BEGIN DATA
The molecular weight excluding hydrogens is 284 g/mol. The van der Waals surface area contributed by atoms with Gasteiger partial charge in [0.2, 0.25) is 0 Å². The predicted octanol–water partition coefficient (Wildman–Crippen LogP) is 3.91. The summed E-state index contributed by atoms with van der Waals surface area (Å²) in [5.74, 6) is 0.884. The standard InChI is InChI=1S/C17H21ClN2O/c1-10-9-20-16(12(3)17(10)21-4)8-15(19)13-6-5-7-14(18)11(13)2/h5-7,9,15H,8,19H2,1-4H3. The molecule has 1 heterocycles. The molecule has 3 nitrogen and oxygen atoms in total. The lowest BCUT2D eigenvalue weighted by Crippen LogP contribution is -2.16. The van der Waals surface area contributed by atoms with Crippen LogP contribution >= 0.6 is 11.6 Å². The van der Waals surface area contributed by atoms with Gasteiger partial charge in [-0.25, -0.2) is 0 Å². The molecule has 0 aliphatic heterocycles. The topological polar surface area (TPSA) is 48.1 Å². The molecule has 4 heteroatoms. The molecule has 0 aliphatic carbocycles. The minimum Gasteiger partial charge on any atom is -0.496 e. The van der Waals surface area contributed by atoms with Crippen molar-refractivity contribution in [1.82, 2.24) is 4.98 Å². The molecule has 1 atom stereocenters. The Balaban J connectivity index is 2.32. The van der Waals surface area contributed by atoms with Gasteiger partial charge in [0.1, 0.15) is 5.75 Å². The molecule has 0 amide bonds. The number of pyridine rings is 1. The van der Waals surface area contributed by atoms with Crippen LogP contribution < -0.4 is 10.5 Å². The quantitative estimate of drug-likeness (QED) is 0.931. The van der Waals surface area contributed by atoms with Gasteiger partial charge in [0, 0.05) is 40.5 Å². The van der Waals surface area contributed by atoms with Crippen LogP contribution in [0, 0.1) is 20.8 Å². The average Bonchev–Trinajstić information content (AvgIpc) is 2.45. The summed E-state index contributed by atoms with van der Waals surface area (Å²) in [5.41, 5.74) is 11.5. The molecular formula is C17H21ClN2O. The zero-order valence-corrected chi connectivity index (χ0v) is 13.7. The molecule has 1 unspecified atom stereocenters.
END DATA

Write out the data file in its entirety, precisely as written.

The molecular weight excluding hydrogens is 284 g/mol. The van der Waals surface area contributed by atoms with Gasteiger partial charge in [0.2, 0.25) is 0 Å². The predicted octanol–water partition coefficient (Wildman–Crippen LogP) is 3.91. The summed E-state index contributed by atoms with van der Waals surface area (Å²) in [5.74, 6) is 0.884. The standard InChI is InChI=1S/C17H21ClN2O/c1-10-9-20-16(12(3)17(10)21-4)8-15(19)13-6-5-7-14(18)11(13)2/h5-7,9,15H,8,19H2,1-4H3. The molecule has 1 heterocycles. The molecule has 3 nitrogen and oxygen atoms in total. The lowest BCUT2D eigenvalue weighted by Crippen LogP contribution is -2.16. The van der Waals surface area contributed by atoms with Crippen LogP contribution >= 0.6 is 11.6 Å². The van der Waals surface area contributed by atoms with Gasteiger partial charge in [-0.25, -0.2) is 0 Å². The molecule has 0 aliphatic heterocycles. The topological polar surface area (TPSA) is 48.1 Å². The molecule has 4 heteroatoms. The molecule has 0 aliphatic carbocycles. The minimum Gasteiger partial charge on any atom is -0.496 e. The van der Waals surface area contributed by atoms with Crippen molar-refractivity contribution in [1.82, 2.24) is 4.98 Å². The molecule has 1 atom stereocenters. The Balaban J connectivity index is 2.32. The van der Waals surface area contributed by atoms with Gasteiger partial charge in [0.1, 0.15) is 5.75 Å². The molecule has 0 amide bonds. The number of pyridine rings is 1. The van der Waals surface area contributed by atoms with Crippen LogP contribution < -0.4 is 10.5 Å². The quantitative estimate of drug-likeness (QED) is 0.931. The van der Waals surface area contributed by atoms with Gasteiger partial charge in [0, 0.05) is 40.5 Å². The van der Waals surface area contributed by atoms with Crippen LogP contribution in [0, 0.1) is 20.8 Å². The average Bonchev–Trinajstić information content (AvgIpc) is 2.45. The summed E-state index contributed by atoms with van der Waals surface area (Å²) in [5.41, 5.74) is 11.5. The molecular formula is C17H21ClN2O. The zero-order valence-corrected chi connectivity index (χ0v) is 13.7. The molecule has 1 unspecified atom stereocenters.